Act II, Scene II of Romeo and Juliet by Shakespeare (1597) is where I would like to begin thinking about what makes someone who they are. Juliet believes that Romeo’s name really means nothing in the grand scheme of their love. In the end, however, we find out that is not exactly the case.
O Romeo, Romeo! wherefore art thou Romeo?
Deny thy father and refuse thy name;
Or, if thou wilt not, be but sworn my love,
And I’ll no longer be a Capulet.
[Aside] Shall I hear more, or shall I speak at this?
‘Tis but thy name that is my enemy;
Thou art thyself, though not a Montague.
What’s Montague? it is nor hand, nor foot,
Nor arm, nor face, nor any other part
Belonging to a man. O, be some other name!
What’s in a name? that which we call a rose
By any other name would smell as sweet;
So Romeo would, were he not Romeo call’d,
Retain that dear perfection which he owes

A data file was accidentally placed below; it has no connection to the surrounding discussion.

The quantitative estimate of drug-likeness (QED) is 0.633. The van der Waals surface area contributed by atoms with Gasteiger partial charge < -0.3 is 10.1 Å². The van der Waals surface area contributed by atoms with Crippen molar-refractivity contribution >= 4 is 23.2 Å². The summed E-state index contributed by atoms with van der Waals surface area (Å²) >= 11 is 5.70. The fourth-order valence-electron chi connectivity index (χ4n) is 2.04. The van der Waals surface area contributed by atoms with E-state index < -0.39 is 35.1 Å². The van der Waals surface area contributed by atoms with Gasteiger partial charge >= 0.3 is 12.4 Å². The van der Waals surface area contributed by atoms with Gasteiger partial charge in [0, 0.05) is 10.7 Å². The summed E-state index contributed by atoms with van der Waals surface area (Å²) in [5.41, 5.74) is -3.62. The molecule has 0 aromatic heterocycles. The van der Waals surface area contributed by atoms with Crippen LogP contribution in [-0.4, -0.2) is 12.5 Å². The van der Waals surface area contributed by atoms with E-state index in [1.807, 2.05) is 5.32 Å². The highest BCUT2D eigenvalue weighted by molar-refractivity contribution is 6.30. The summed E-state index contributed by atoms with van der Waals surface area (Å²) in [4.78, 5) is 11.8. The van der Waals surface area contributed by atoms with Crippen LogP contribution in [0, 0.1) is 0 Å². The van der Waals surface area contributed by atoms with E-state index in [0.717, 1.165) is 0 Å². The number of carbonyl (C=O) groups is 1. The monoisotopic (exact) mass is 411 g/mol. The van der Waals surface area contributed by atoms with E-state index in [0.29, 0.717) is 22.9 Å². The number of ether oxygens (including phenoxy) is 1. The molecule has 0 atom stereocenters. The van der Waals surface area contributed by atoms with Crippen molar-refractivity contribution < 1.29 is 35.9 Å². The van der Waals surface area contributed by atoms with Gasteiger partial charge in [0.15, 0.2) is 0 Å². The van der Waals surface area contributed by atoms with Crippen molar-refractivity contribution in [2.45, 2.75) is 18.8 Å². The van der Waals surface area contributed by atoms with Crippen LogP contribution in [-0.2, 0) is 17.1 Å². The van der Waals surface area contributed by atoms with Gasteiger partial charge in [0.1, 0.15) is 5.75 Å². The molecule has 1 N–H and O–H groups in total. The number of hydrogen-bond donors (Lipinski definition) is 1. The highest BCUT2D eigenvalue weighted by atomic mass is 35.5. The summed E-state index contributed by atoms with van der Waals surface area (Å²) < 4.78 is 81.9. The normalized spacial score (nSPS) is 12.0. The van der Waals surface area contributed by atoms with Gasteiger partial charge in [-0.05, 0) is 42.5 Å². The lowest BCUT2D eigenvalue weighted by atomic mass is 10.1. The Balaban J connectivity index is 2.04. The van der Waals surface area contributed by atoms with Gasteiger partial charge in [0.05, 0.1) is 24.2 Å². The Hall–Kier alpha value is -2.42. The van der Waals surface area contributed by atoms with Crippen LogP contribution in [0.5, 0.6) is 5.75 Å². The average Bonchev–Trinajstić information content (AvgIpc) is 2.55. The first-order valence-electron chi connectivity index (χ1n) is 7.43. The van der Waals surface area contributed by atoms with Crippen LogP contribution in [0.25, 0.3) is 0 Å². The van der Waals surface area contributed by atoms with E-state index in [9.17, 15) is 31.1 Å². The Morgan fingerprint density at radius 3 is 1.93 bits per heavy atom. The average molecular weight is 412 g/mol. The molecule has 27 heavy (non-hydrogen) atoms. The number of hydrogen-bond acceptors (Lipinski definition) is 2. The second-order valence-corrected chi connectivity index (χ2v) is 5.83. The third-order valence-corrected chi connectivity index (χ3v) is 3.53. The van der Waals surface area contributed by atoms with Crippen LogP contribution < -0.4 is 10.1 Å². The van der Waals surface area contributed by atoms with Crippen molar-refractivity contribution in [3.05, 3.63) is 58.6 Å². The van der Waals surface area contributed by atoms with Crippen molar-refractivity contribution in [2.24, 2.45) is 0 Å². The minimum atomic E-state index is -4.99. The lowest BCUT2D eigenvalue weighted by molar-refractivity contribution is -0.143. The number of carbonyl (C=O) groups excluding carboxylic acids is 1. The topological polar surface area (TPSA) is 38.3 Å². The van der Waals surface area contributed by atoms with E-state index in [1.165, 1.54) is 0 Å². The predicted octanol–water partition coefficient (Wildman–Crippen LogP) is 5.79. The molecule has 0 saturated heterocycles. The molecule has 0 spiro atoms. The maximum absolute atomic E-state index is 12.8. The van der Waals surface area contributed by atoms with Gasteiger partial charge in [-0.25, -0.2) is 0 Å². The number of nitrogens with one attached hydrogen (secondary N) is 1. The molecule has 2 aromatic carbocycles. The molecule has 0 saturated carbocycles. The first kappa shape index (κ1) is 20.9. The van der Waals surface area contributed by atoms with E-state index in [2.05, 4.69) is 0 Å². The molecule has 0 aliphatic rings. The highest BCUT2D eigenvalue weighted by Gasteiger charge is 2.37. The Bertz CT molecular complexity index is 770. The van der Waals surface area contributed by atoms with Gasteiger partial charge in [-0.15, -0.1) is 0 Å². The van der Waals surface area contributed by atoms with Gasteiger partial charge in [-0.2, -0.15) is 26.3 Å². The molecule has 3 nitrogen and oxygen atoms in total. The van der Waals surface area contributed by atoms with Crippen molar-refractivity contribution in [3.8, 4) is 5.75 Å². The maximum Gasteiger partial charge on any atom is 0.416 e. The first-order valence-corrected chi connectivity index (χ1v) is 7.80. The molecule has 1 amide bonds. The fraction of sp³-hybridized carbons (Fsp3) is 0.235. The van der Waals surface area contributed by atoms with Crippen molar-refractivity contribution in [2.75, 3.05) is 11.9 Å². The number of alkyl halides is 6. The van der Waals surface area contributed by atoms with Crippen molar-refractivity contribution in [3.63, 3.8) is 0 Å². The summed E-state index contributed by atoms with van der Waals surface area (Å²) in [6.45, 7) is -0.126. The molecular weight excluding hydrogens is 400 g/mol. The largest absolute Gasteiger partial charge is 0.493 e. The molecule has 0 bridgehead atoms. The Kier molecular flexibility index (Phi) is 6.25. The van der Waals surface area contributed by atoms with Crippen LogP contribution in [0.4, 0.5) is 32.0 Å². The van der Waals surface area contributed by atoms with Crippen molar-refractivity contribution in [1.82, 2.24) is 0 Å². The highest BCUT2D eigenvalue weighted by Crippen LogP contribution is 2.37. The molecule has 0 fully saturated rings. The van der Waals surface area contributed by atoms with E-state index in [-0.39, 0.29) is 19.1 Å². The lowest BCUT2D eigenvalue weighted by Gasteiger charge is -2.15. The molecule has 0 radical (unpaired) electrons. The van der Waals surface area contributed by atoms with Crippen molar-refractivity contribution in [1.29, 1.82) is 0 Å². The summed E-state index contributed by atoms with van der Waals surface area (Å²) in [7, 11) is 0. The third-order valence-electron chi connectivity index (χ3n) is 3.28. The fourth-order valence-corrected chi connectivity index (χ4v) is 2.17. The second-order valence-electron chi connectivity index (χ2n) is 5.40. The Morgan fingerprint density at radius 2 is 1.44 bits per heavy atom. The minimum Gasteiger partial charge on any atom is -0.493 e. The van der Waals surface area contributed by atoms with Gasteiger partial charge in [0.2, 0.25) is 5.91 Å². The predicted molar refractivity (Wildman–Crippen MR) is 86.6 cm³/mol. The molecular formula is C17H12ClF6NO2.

Without that title. Romeo, doff thy name,
And for that name which is no part of thee
Take all myself.
I take thee at thy word:
Call me but love, and I’ll be new baptized;
Henceforth I never will be Romeo.
1 Essence before Existence
Usually, online identities are the topic of my musings. But Christmas brought another type of identity to my attention: Santa Claus, Father Christmas, Old Saint Nick, Kris Kringle. He was presented as the embodiment of humankind’s good will. His avatar reflected the culture in which he found himself. To be conscious is to be engaged in a world that embeds and defines the subject (Davies, 2002). Existence is “self-making-in-a-situation” (Fackenheim 1961). I realize that he is legendary, historic and folkloric, but he is not digital to my way of thinking. He is online, as are we all; but that is not where he resides. He is an Avatoid in the same manner as Hatsune Miku is (Adrian, 2014a).